Gingivitis is inflammation of the gums, and it typically develops due to a film of bacteria that builds up on your teeth, which is called plaque-induced gingivitis.
Gingivitis is not a destructive form of periodontal disease, but if the condition isn’t treated, it could lead to periodontal disease. If you develop periodontal disease, you are at an increased risk for tooth loss.
If you have gingivitis, you may have puffy, red gums that will usually bleed when you brush your teeth. In some cases, the condition will resolve with good oral hygiene, which includes brushing and flossing properly. In addition, an antiseptic rinse can also help treat the condition.
If your gingivitis is mild, you may not be aware you have the condition. However, it is vital to take care of it as soon as possible if you notice any symptoms.
Types of Gingivitis
There are two types of gingivitis, which include:
Dental Plaque-induced Gingivitis
This form of gingivitis is typically caused by the accumulation of plaque, poor nutrition, medications, or systemic factors.
Non-plaque Induced Gingivitis
This form of gingivitis results in gingival lesions and is usually caused by a fungus, virus, or bacteria. Furthermore, the condition may also result from wounds, allergic reactions, or genetic factors.
How is Gingivitis Diagnosed?
Your dentist will perform an examination that will check for symptoms of gingivitis, which may include looking for plaque and tartar in your oral cavity. In addition, your dentist may also check for periodontal disease with an X-ray or probing machine.
If you are diagnosed with gingivitis in its early stages, proper treatment can effectively reverse the condition. Your dentist will administer professional care to treat the condition, but it is also imperative that you follow aftercare procedures at home.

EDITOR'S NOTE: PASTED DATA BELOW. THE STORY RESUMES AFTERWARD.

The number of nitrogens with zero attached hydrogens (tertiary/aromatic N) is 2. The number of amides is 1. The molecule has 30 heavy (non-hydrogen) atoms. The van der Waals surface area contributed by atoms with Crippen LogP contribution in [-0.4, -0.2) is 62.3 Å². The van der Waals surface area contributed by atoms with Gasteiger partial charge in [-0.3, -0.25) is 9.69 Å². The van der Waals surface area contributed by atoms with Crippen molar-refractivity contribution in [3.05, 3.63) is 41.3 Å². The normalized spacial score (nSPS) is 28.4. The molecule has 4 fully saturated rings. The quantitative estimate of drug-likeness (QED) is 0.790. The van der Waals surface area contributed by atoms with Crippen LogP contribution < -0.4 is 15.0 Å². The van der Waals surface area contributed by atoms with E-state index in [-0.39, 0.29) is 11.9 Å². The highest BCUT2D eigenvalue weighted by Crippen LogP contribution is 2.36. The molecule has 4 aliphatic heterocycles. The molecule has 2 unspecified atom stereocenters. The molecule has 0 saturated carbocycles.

A dentist will remove all plaque and tarter from your teeth by performing a deep cleaning, which is also known as scaling. If you have a significant accumulation of tartar, then it may be slightly painful as the gingivitis causes your gums to be sensitive.
Your dental professional will also discuss an effective aftercare procedure, and he or she may provide you with guidance on how to effectively brush and floss at home.
Complications Associated with Gingivitis
In most circumstances, if gingivitis is treated effectively and you adhere to your dentist’s aftercare instructions, there usually isn’t any further complications. However, when gingivitis is left untreated, the affected gums can spread to surrounding tissue, bones, and teeth, which could result in periodontal disease. In addition, when the condition is left untreated it could also increase the risk of trench mouth, which is ulceration of the gums that is the result of a bacterial infection.
Further complications may include:
- Abscess in the jaw bone;
- Recurrent gingivitis
There have been numerous studies that found certain types of oral problems, such as periodontal disease, can increase an individual’s risk of stroke and cardiovascular disease. If you have been diagnosed with gingivitis or think you may have the condition, schedule an appointment with your dentist immediately.